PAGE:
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Europe Discovers Tea

While the Chinese arguably perfected the art of tea almost 500 years before, Europeans did not learn of the drink's existence until 1271 A.D., when a young Marco Polo convinced his father and uncle to allow him to accompany them on a return trip to the strange land of "Cathay" (China). After an arduous journey into territory unknown to their contemporary Europeans, the Polos reached the grand palace of the Mongol conqueror Kublai Khan where they would remain for over twenty years as trusted court messengers and advisors. From Marco Polo's memoirs, historians have learned that he tasted tea, but he seems to have placed little emphasis on its uniqueness -- possibly because the Mongols did not value the customs of their conquered people.

Once back home, Polo embellished the tales of his experiences with lavish details that added to the already fantastical image of China that would captivate the imagination of Europe for the next 700 years. As an integral part of Eastern culture, tea would forever after be associated with romantic mystery in the Western mind.

As the fifteenth and sixteenth centuries dawned, Europeans became increasingly exposed to the world through the variety of foreign wonders that trickled into their marketplaces. Imported from China, sheer silk cloth from "magical" worms and mysteriously hard porcelains which no European could replicate dazzled the population as they became growingly convinced of the East's mysticism. In a Europe which hungered for exotic sensations, the arrival of tea, an integral aspect of Chinese life, was inevitable.

Yet, it was coffee, not tea, that would first thrill these eager Western palates. Coffee's arrival in advance of tea can be ascribed to several factors -- the simplest of which was the close geographic location of its source; transported overland from the Near East, coffee was grown thousands of miles closer to Europe than the tea of China. Because Europeans were already familiar with the dark browns and rich ambers of beer and ale, coffee seemed a familiar and natural addition to their beverage options when most of the tea to first reach Europe was green and strange-tasting.

Tea, especially the black variety, needed extensive and skillful processing, but the Chinese were determined to protect their monopoly on tea. Refusing to divulge the secrets of tea's preparation and seldom allowing Westerners to venture onto the mainland, the Chinese rulers insisted that all business be conducted either offshore or at the port of Amoy; the result was a complex and cumbersome system of trade that discouraged many Europeans from importing tea.

It was not until 1610 that tea gained a presence in Europe, and by that time, sea trade routes to the Far East were firmly established -- mainly through the efforts of the Portuguese and the Dutch (through the Dutch East India Company). From the Chinese, the Dutch bought small quantities of green tea and likely traded this for small amounts of Japanese tea as well. In Holland, tea rapidly gained popularity among wealthy women who were generally barred from the male-only coffee and ale houses. These affluent ladies sponsored lavish tea parties where they conversed, ate, and drank tea from thimble-sized cups or shallow saucers. Still, tea was prohibitively expensive and several decades away from being affordable to the masses.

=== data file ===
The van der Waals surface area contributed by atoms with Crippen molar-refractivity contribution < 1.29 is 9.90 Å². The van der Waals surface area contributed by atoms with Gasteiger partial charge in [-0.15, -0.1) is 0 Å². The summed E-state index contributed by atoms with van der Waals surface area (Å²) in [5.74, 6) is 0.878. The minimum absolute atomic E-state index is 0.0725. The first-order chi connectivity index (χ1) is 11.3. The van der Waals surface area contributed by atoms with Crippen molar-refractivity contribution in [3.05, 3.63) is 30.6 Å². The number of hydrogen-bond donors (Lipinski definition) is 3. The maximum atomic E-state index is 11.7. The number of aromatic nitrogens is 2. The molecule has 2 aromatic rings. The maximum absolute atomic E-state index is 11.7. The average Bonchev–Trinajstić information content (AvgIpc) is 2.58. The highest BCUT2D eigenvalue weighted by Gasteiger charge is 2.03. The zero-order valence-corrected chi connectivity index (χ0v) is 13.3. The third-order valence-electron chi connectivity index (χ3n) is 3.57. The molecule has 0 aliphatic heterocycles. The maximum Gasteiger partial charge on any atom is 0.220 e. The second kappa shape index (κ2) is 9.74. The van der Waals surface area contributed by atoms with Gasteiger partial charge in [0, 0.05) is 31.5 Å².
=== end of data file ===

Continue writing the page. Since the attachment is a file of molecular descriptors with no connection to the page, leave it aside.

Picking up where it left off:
Although rival England had repeatedly proven herself the naval power of the day, the English merchants lagged far behind their Dutch and Portuguese counterparts in the Far East trade, and while some English merchants undoubtedly knew of tea as part of this burgeoning trade, they could obtain it and other potentially lucrative treasures only at the inflated costs charged by middlemen. To remedy this deficiency, Queen Elizabeth I. created the British East India Company in 1600 to establish trade routes, ports, and trading relationships with the Middle and Far East, but due to political and other factors, tea was relatively slow to reach the English market.

The English were first introduced to tea through early shipments that were often stale and incorrectly infused because the small coffee house owners were familiar only with coffee preparation. While they knew that tea should be steeped in hot water, they did not know the quality of water to use, the steeping time, or the amount of tea leaf per cup. Even when instruction became more readily available, the proprietors did not always heed the advice.

Some, such as London's Thomas Garway, simply treated tea as they would ale -- that is, they brewed it and then stored the infusion in wooden barrels with taps. Often times, these barrels formerly held beer or other concoctions, so it is easy to understand the diversity of popular reaction to tea.

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